Energy & Environment

How inaction on climate change puts America’s economy at risk

Climate Change
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The election of Emmanuel Macron as president of France may have created an unlikely set of beneficiaries: U.S. climate scientists and clean energy innovators. A video produced early in Macron’s campaign has gained new steam since his election earlier this month and is being shared eagerly on social media.

In the video, Macron extends a bold invitation to those interested in fighting climate change and innovating new green technologies, saying, “Please, come to France, you are welcome. We like innovation. We want innovative people. We want people working on climate change, energy, renewables, and new technologies. France is your nation. ”

{mosads}Macron was picking up on what Americans know well. President Trump has clearly shown through his speeches and his executive orders that he is not willing to fight climate change and believes that the fight against climate change will cost Americans jobs. Trump has argued that moves toward green energy represent a “threat to American prosperity.”


Yet as Macron’s video encouraging American scientists to jump ship clearly points out, it is abandoning the fight against climate change that will take away U.S. jobs. The economic risks of ignoring the emerging global market for clean energy are real. By abdicating its leadership role on global climate change and backing away from policies that support the Paris Climate Pledge, the Trump administration is — perhaps unwittingly — removing incentives for American companies to compete and innovate at the forefront of clean energy. And its actions to defund education and research in fundamental areas and limit immigration will further undermine U.S. potential as a crucible for invention and commercialization.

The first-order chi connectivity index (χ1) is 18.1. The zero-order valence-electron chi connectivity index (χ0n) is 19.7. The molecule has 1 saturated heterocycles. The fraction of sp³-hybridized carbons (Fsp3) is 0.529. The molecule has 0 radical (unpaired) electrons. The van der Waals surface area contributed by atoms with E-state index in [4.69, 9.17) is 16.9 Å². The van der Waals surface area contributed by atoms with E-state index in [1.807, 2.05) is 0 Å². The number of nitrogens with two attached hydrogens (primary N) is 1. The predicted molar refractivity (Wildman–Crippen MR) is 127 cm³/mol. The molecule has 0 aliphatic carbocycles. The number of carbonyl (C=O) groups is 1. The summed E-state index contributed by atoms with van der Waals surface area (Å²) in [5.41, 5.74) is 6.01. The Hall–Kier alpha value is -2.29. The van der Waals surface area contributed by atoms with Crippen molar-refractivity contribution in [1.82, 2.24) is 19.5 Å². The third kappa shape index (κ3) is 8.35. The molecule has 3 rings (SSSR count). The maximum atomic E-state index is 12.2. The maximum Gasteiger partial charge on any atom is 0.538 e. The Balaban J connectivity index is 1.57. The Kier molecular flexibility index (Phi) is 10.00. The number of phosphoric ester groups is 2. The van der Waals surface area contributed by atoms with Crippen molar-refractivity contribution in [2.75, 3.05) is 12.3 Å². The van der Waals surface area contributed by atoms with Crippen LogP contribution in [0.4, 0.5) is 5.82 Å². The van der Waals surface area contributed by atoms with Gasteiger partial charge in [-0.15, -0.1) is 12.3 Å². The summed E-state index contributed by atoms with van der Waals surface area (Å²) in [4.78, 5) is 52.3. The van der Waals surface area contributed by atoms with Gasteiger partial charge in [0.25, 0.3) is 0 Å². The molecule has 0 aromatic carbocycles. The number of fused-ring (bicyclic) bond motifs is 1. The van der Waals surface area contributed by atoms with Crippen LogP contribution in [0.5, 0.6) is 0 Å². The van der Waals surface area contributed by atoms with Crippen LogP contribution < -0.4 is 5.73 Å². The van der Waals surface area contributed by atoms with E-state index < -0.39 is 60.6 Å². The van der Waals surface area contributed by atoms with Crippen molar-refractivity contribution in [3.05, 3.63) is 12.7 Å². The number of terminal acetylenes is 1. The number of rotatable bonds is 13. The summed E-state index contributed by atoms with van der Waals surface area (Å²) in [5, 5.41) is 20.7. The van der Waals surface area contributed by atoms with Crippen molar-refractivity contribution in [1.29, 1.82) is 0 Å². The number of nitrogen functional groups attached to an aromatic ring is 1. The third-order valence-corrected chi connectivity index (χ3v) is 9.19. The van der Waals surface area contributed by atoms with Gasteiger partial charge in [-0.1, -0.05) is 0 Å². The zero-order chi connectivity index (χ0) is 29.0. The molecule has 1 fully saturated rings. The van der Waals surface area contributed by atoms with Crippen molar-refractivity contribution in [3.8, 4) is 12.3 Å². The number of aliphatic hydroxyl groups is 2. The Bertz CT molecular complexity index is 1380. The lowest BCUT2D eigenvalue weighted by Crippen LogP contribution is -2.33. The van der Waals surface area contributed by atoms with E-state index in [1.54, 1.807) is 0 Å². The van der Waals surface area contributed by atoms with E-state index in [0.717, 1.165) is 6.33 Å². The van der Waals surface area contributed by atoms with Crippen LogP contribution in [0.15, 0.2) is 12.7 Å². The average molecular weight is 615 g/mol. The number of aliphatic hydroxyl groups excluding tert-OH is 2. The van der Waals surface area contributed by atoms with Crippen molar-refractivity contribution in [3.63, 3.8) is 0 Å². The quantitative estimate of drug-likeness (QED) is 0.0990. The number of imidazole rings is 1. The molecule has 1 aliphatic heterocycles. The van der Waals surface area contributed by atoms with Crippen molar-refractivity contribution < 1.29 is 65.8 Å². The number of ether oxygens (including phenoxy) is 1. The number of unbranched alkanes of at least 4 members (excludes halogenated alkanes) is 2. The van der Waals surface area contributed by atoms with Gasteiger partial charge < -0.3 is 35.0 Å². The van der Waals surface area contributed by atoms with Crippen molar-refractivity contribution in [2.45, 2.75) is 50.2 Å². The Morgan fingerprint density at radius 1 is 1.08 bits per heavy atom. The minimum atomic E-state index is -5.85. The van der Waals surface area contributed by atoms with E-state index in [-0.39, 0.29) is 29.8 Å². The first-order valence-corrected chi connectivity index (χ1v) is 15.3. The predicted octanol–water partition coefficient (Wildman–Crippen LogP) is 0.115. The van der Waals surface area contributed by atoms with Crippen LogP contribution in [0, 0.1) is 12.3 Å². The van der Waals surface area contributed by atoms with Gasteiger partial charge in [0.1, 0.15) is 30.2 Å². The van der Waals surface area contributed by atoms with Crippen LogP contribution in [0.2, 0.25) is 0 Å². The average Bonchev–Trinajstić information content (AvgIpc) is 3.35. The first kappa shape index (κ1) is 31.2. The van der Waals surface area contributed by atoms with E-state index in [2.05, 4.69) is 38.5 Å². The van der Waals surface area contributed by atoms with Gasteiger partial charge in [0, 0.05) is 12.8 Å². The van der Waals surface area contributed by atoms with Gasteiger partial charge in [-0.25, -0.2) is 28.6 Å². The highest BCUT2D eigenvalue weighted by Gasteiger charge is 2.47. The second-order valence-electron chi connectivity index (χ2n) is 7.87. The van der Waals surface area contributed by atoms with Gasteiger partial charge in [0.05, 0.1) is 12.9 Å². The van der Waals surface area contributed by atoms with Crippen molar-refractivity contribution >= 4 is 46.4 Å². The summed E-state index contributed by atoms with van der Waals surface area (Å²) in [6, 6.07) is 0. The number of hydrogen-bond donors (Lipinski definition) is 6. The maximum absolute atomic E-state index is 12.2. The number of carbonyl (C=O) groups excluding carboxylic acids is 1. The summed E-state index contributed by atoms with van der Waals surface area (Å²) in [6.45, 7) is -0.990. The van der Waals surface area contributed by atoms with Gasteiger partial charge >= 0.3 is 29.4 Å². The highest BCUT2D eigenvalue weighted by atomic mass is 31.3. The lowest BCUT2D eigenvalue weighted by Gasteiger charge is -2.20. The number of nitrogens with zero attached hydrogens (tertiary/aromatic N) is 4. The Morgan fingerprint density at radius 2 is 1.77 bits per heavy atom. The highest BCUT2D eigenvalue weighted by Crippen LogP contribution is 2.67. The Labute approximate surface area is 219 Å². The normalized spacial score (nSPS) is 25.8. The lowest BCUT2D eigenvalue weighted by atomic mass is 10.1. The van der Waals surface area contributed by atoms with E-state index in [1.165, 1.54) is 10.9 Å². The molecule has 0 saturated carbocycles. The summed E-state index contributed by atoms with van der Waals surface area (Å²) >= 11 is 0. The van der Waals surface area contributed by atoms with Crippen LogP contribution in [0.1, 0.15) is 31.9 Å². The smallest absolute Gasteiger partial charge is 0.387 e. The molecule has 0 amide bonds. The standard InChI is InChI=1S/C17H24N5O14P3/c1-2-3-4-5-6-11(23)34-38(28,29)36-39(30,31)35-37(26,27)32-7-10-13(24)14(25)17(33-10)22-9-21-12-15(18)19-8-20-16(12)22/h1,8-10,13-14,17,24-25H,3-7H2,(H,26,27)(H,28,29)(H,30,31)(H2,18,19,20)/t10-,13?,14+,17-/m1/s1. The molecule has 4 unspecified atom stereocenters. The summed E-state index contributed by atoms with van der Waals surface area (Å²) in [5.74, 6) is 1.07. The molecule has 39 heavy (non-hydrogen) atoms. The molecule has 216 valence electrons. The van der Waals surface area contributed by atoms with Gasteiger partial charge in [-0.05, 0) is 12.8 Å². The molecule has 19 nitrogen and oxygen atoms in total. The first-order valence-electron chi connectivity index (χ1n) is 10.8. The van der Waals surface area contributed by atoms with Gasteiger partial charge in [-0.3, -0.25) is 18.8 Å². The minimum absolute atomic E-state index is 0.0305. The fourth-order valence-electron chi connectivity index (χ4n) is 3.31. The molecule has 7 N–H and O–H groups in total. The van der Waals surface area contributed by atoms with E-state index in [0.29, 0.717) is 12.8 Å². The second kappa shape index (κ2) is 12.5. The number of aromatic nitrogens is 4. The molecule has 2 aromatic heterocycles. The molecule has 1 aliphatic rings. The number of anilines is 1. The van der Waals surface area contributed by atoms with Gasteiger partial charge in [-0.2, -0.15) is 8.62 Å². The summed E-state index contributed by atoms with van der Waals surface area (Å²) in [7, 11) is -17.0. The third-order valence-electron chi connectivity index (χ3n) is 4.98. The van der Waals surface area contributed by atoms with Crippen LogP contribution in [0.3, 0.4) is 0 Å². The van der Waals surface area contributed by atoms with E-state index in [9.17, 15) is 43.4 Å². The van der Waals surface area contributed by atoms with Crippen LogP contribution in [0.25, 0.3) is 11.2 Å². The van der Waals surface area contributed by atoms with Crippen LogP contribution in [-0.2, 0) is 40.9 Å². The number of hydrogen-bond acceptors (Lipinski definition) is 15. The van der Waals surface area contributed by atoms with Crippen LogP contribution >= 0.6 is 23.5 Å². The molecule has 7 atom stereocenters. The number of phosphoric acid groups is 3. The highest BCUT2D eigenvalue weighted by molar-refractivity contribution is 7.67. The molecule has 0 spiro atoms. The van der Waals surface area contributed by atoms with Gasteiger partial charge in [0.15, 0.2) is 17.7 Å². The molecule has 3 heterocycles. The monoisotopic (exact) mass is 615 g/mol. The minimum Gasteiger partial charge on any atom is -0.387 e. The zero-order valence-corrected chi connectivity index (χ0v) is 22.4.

The rest of the world will not wait. In 2016, China invested $103 billion in clean energy, compared to a paltry $44.1 billion in the U.S. — and this was under the climate-friendly Obama administration. The market for clean energy technology is global, and China is eager to tap it. Meanwhile, the group of leading U.S. renewable energy providers will focus elsewhere for market growth, and may even relocate to the largest markets. Locating in lead markets with highly demanding users can sharpen competitive edge, while remaining in a stagnating market with fading or uncertain support can erode it.

Around the globe, new environmental (including climate) policies are driving local demand for a clean energy transition. For many, this energy transition will be motivated by the localized energy-linked environmental challenges — such as air quality — that plague the urban centers of developing countries. This is as much a matter of economics as it is environment — in China, estimates place environmental damage costs as high as to 10 percent of its GDP. Benefits of incremental clean energy additions will very likely outweigh the costs incurred. Technologies that enable this transition will be in high demand.

The Paris Climate Agreement, which was ratified last fall, is comprised of specific actions that countries plan to take to mitigate the greenhouse gas emissions causing climate change. Should the U.S. step away from the table, the international community will look ever more to China — and indeed France and the rest of the European Union — for leadership. Chinese and EU leadership, which looks likely, would have a major shaping influence on the rest of the world’s climate change actions as U.S. soft power on global environmental policy further wanes.

History suggests we are making a big mistake. A White House budget report under the Obama administration provided evidence that among all types of regulations benefits exceeded cost by the largest margin for environmental initiatives. The recently enacted Mercury and Air Toxics Standards was estimated to cost $8.1 billion annually, but benefits came in at $28 billion to $77 billion. The same regulation was estimated to have modest net positive impact on employment, precisely because of the new jobs in the pollution abatement and control industry.

Clean energy has the potential to be much larger. Policy, for instance in the form of a price on carbon dioxide, would prompt a reorganization of economic activity towards cleaner sources of energy. Once policy sends a clear signal, if past is prologue, American businesses will rise to the challenge and, in doing so, prepare to lead in a future low carbon world.


Valerie Karplus is assistant professor of global economics and management at the MIT Sloan School of Management.

The views expressed by contributors are their own and are not the views of The Hill.

Tags climate Donald Trump economy Environment Paris agreement

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